This ended the Gypsy’s decade long association with the Indian army. Another reason for its downfall was the lack of enthusiast’s interest. The customers preferred the Mahindra Thar and even the Force Gurkha, over the ageing Gypsy. During its lifecycle, Maruti didn’t change the design of the Gypsy.
Average monthly sales (2018): 375 units
Tata Nano (2009 – 2019)
An ambitious project aimed to make cars affordable to masses didn’t really work as believed. The car was dubbed as ‘₹ 1 Lakh Car’ and ‘World’s Cheapest Car’ didn’t really go well with the customers later.
Later on, its lifecycle, the car didn’t even fit in the 1 lakh price bracket. With the rising need for AMT and power steering, Tata Motors launched the GenX version of this compact car in 2014.
This update revived the car a bit but that was not sufficient to invest time and money. Due to emotional reasons, Tata kept the car going and even made it available as ‘Built to order’.
From this year onwards, not a single car has been produced. The reasons are simple: high costs involved in making it BS-VI as well as crash-test compliant and poor demand. One thing that Nano deserves credit for was the ample interior space and the fun to drive factor.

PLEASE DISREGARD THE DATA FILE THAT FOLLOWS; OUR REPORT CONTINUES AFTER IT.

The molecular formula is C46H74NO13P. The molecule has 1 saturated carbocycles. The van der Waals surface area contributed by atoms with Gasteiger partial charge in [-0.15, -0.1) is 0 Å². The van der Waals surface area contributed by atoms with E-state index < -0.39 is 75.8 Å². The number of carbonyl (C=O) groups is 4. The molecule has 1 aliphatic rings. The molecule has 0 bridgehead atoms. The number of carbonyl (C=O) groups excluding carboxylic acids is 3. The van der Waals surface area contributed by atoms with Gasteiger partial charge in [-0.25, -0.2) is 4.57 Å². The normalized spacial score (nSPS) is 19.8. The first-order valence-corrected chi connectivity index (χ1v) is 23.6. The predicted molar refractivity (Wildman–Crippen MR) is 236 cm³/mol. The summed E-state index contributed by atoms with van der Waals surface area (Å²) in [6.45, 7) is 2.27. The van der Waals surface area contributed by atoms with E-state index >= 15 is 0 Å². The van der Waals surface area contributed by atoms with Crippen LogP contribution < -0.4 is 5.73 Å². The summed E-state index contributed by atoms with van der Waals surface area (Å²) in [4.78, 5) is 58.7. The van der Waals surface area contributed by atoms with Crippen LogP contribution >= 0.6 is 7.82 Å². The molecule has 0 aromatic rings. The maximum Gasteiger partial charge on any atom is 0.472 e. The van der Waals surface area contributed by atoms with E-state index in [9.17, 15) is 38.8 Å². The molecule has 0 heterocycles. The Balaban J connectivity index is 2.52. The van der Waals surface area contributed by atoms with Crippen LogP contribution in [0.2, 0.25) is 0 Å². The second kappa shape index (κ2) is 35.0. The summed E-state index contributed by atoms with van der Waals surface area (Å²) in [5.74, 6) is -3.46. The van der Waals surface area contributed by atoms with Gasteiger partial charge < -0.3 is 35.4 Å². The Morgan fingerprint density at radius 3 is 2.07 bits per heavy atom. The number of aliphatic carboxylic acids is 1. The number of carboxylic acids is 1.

Average monthly sales (2018): 43 units
Hyundai Eon (2011 – 2019)
Hyundai’s entry-level hatchback was launched in 2011 and was placed as the entry-level hatchback. The car did healthy sales of around 5000 per month but Hyundai believed that the car could not be made a complaint with the upcoming BS-VI regulations and safety features.
This now means that the new Santro will replace the Eon as the lowest offering. Being just an entry-level car, Hyundai didn’t focus much on providing the Eon with a facelift.